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Fairbanks Children’s Theater Academy XX. It shows the women workers of the early 19th century factory this weekend

Fairbanks Children’s Theater Academy XX.  It shows the women workers of the early 19th century factory this weekend

FAIRBANKS, Alaska (KTVF) – bright radio glow.

What was once thought to be a medical remedy and a “dark” benefit to night vision, its glowing appearance was later shown to have deadly consequences.

Radium Girls, a true story of the tragedies and triumphs of early 20th-century female factory workers, comes to life this weekend in a performance hosted by the Fairbanks Academy of Children’s Theatre.

Amber Shepard plays Irene Rudolph and Katherine Wiley in the play. He said it is not uncommon for actors to play multiple roles. “My character is dial painter Irene Rudolph,” said Shepard. “He worked at the plant with others like Grace Fryer and Katherine Schaub, and was one of the people who got sick and died very early from radium poisoning.”

In the early 1920s, the US Radium Corporation, originally called the Radium Luminous Material Corporation, extracted and purified radium from the mineral carnotite to produce luminous paints. More information about this deadly profession can be found on the Harvard TH Chan School of Public Health website.

While the men were away at war, women and girls were exposed to radium in the 1920s while painting their clocks with bright paint. Three factories stood out in the history books; one in Orange, New Jersey, another in Ottawa (Illinois) and finally, in Waterbury (Connecticut). Workers were told the paint was harmless and many ingested the substance, as well as painted their nails, faces and teeth.

“Well, the 1920s, you know, science, not as advanced as it is today,” Shepard added. And so the radius shines in the dark. So they made that paint and painted the clocks with that bright paint so that the soldiers could read it in the dark.’

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This true story reveals the truth about radiation exposure and illness that many girls who worked in factories saw first hand. Women used their mouths to point the tip of the brush. In an excerpt from “Radium Victim Battles Death With Courage” written by Florence L. Pfalzgray with the Orange, NJ Daily Courier, April 30, 1928, Fryer said, “Our teachers told us to point with our lips,” he said. he said “I think I pointed mine with my lips about six times to each tick of the clock. It was not funny. It didn’t have any taste, and I didn’t know it was harmful.’

“It’s a true story and these are all real people from the show that we play, that existed and are trying to take their case to court and get justice for what happened to them,” said Kylie Haas, who plays Grace Fryer.

Grace Fryer, who grew up in Orange, New Jersey, worked in a factory. Without giving away too much of the play, just know that in 1927 he plays a prominent role in bringing the lawsuit against the Radium Corporation of the United States.

“She worked with radium adhesive paint that she had been exposed to for years and she got really sick,” said Kylie Haas, who plays Grace Fryer in this adaptation of Radium Girls. “So he formally decided to file a lawsuit against the company he worked for and get compensation for what he had to do after he left the factory.”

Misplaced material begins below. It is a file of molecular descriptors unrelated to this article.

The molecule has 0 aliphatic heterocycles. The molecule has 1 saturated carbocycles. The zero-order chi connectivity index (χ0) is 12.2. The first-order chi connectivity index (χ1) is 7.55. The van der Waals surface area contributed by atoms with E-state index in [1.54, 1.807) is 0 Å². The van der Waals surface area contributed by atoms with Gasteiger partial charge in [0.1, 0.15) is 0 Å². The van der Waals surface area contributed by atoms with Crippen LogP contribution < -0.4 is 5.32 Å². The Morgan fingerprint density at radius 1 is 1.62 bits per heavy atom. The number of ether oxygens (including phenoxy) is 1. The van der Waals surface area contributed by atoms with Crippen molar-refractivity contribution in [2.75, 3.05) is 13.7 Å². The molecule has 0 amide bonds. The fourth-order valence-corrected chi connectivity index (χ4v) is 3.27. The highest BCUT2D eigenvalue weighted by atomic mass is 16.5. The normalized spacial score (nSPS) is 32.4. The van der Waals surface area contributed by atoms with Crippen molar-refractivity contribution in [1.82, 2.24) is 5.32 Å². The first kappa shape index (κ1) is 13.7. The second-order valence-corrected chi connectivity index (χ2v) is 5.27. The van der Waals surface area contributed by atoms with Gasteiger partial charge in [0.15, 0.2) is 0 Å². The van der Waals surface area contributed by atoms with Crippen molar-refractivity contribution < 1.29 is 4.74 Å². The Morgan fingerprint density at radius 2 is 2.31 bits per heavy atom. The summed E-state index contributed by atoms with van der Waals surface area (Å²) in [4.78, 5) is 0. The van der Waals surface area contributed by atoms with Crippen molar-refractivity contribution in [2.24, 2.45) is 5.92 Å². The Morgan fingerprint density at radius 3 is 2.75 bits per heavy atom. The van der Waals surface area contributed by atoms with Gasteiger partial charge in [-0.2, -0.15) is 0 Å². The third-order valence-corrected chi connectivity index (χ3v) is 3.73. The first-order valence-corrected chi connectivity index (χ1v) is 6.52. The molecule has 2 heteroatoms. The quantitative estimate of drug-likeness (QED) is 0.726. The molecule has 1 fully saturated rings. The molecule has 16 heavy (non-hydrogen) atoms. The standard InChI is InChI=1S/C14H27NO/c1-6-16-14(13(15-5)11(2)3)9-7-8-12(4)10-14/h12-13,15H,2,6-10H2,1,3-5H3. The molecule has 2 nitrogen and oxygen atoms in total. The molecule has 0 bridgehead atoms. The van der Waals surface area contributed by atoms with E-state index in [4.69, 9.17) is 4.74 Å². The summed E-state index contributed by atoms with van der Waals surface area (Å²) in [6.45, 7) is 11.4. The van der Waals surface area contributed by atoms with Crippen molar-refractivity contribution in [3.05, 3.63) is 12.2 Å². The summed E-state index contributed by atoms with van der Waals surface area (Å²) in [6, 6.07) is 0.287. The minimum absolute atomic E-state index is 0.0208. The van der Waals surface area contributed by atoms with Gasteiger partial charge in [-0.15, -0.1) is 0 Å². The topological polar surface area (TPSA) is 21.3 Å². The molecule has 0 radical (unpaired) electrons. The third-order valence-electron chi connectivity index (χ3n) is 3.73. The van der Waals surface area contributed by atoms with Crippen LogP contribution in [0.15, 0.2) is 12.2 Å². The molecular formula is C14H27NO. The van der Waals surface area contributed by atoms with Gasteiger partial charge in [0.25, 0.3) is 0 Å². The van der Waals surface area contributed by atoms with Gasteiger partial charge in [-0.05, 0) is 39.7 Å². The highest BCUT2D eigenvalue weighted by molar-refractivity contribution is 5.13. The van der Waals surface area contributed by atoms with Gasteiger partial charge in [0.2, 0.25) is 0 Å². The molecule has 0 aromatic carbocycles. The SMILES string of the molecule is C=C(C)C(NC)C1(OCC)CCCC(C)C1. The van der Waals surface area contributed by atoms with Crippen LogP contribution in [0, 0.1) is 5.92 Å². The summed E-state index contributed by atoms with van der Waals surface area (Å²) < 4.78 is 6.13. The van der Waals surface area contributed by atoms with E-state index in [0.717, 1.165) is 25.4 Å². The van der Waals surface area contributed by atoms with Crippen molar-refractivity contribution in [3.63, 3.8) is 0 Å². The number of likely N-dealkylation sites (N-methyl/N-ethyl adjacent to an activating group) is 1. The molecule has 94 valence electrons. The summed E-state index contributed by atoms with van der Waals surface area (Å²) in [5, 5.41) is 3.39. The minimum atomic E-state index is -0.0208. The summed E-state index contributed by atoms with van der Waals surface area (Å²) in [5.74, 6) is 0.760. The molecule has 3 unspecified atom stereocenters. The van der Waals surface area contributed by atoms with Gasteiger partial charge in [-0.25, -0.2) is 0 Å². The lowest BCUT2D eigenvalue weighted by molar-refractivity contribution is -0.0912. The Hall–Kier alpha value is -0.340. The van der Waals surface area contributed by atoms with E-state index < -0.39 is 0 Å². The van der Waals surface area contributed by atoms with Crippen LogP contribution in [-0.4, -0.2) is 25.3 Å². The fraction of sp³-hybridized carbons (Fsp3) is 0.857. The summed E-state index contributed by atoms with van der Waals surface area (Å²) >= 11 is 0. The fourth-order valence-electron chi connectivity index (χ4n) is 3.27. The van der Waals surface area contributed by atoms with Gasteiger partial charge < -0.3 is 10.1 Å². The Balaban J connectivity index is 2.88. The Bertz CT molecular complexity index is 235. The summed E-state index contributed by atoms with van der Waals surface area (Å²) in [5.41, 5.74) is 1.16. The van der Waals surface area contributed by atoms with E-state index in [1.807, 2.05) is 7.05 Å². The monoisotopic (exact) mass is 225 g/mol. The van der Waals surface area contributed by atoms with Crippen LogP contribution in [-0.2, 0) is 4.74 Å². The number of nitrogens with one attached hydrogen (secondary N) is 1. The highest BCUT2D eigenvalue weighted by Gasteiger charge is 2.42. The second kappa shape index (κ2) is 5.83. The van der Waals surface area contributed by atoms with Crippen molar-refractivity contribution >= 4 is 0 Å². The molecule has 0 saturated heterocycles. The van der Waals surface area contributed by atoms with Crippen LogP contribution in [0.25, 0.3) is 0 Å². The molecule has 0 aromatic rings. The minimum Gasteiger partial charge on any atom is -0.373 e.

It is the history that Radium Girls brings to the stage that led to proper workplace safety measures and the labor rights and laws that were put in place to protect those who worked in these facilities.

“The statute of limitations for being women and being brushed under the rug and existing labor laws only lasted two years,” Shepard said. “But they were discovering these problems years after they left, so they were dying at a rapid rate, but there was no way to get the compensation they needed.”

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This show provides transparency into the world of these women, along with a history lesson for those who act out and participate in the experience.

Kylie Haas said she had never heard of it until she read the Radium Girls script, after which she wanted to know more, so she did her own research.

“I love history and I love researching women especially in history, so it was really fun to research and learn,” Haas said. “Not only did I read the script, but I researched everything I could about Grace Fryer, who was new and really fun to meet.”

She said she hopes everyone will learn about these historic women and how they changed the way workers today have basic rights.

“I hope it takes people away from the appreciation of the labor laws that we have in place today and makes people think that there’s always more to be done and hopefully more than anything, it encourages people to look at these women and find out what they did to get those labor laws in place,” Haas said.

Asked if he could say anything to Fryer now, Haas replied, “I would say thank you. And I would say that I’m very sorry that I had to go through so much and that it took so long for my rights to be violated.”

“I hope you see how hard these women had to work to be heard,” Shepard said. “I think that being a woman today, I kind of take it for granted how often my voice is heard and how people can see me. It’s very empowering, it fills you with that feeling of gratitude.”

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Performances will be held at West Valley High School’s Performing Arts Center from Friday, November 4th through November 6th.

Tickets and more information about the performance are available here Fairbanks Children’s Theater Academy website

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